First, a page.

This afternoon I participated in one of my favorite activities here in Rwanda – traveling outside of capital of Kigali into the villages. After so many images of genocide in the morning at the Kigali Memorial Center it was refreshing to experience life in the majestic hills and see the impact of clean water.
We headed out with Phillip, Living Water International’s (LWI)#2 in Rwanda, to participate in a health and hygiene training the remote village where we saw the first water flow last week. Living Waters has committed to provide these trainings at the local community level for each well they drill.
The trip started like most African experiences…we were late and driving on a rough road in the middle of nowhere. After many kilometers bouncing around in the LWI’s four wheel drive, we came upon a large gathering on the side of a hill. “We’re here” said Philip. There were no buildings, no seats, no classroom of any kind. Sitting peacefully on a shaded sloping hill were 50 or so villagers. At the “front of the class” was a small table and four chairs, for who I was not sure. The setting was stunning. A true sense of community. There was no indication of how long they had been there, no frowns that perhaps we were late. I had to ask the village governor why here? Why not 300 ft down the road? The location appeared to be random. After the translation, he just laughed and kind of shrugged his shoulders. Apparently this was between a couple villages so it seemed to work out. Function over form…seems to be the African way.
I was totally unprepared for what health and hygiene training was. You see, digging a well is only half the mission of Living Waters. Their approach is a holistic education on sanitation and hygiene as it applies to clean water. They also incorporate a message of Gods love to the villages. As Phillip stood in front of the crowd, I was amazed at how attentive they were. As I scanned the audience I would have thought they were watching the latest Hollywood action film. It was clear that Phillip was very good as they engaged, hung on his every word and laughed with him often. No projector, no PowerPoint, no podium, not even any electricity. Phillip had a small bottle of water from the new well, a washing dish and a notebook. That’s it. His only teaching aids were some hilarious, yet informative hand drawn pictures which had no problem crossing any language barrier to reach my American sense of understanding. Don’t wash your hands in dirty water. Don’t pee in near a water supply. Don’t poop where you or your chickens walk. Pretty fundamental concepts to small percentage of us “enlightened” individuals, however to the majority of the world, these are issues. These are the issues that get them sick and these are the issues that cause them to die. That’s why these are the issues that Living Waters is committed to change.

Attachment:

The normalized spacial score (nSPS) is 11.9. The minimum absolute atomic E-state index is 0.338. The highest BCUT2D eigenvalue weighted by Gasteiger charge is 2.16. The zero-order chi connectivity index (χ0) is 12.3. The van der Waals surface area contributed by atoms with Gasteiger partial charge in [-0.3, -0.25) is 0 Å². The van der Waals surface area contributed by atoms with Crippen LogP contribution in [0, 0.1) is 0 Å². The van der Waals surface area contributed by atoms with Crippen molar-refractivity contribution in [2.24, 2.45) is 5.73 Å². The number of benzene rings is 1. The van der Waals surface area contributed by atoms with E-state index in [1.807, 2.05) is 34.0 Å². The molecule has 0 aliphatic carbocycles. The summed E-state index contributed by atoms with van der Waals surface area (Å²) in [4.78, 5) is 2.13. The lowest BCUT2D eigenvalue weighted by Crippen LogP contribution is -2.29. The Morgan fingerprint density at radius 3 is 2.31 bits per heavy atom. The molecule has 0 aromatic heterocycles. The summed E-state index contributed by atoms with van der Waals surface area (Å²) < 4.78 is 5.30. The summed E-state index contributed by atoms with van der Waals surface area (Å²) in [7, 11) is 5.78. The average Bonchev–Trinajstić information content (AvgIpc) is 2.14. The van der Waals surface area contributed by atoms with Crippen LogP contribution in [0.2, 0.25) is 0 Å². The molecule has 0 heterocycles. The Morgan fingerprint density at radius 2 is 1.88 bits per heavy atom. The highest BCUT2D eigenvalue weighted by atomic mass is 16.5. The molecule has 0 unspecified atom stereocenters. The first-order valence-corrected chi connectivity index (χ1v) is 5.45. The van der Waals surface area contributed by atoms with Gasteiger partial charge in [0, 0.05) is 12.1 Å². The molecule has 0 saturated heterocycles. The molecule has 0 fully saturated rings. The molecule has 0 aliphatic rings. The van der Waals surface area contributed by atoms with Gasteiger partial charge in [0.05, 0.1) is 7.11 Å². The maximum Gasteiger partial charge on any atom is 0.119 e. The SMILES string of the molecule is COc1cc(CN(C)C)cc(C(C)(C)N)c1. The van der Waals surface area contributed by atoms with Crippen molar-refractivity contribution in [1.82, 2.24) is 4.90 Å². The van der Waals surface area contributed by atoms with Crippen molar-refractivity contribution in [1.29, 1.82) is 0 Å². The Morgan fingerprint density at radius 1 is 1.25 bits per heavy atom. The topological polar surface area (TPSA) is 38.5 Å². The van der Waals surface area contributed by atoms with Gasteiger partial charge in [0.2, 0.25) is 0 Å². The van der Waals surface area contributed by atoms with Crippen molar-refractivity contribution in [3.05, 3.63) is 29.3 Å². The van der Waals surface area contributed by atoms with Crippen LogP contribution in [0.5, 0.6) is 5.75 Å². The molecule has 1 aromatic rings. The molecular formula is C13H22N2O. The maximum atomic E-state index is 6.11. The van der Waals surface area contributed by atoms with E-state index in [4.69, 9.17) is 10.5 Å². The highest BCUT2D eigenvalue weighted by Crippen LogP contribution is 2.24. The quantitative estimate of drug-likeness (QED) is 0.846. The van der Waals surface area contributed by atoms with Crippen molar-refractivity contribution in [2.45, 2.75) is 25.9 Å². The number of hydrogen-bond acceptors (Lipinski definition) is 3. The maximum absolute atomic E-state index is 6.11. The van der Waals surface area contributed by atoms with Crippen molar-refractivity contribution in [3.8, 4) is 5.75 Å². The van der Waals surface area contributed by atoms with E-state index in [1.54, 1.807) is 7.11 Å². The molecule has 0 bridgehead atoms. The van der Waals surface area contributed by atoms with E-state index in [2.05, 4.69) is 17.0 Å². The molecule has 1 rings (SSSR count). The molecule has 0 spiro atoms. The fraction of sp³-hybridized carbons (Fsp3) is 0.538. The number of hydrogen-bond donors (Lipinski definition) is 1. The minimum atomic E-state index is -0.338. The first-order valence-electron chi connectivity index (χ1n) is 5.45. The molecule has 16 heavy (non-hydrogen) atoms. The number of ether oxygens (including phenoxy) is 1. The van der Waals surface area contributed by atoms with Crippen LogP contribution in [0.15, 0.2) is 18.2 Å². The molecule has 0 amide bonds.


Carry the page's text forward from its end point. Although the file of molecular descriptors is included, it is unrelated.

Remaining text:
As the training was coming to an end the children started appearing. I’m not sure if school had just been let out or word had finally spread to the far reaching villages that there were some “mazungas” (whites) in the area. Regardless of the cause, the effect was smiling faces and the beauty of the real Africa. As my time in Rwanda is nearing its close, I realize that one the last locations to shoot is one of the first reasons I came – increased awareness for clean water. Judging from the smiles on the kids faces here and at the new well from last week, this a true and just cause. Are you aware?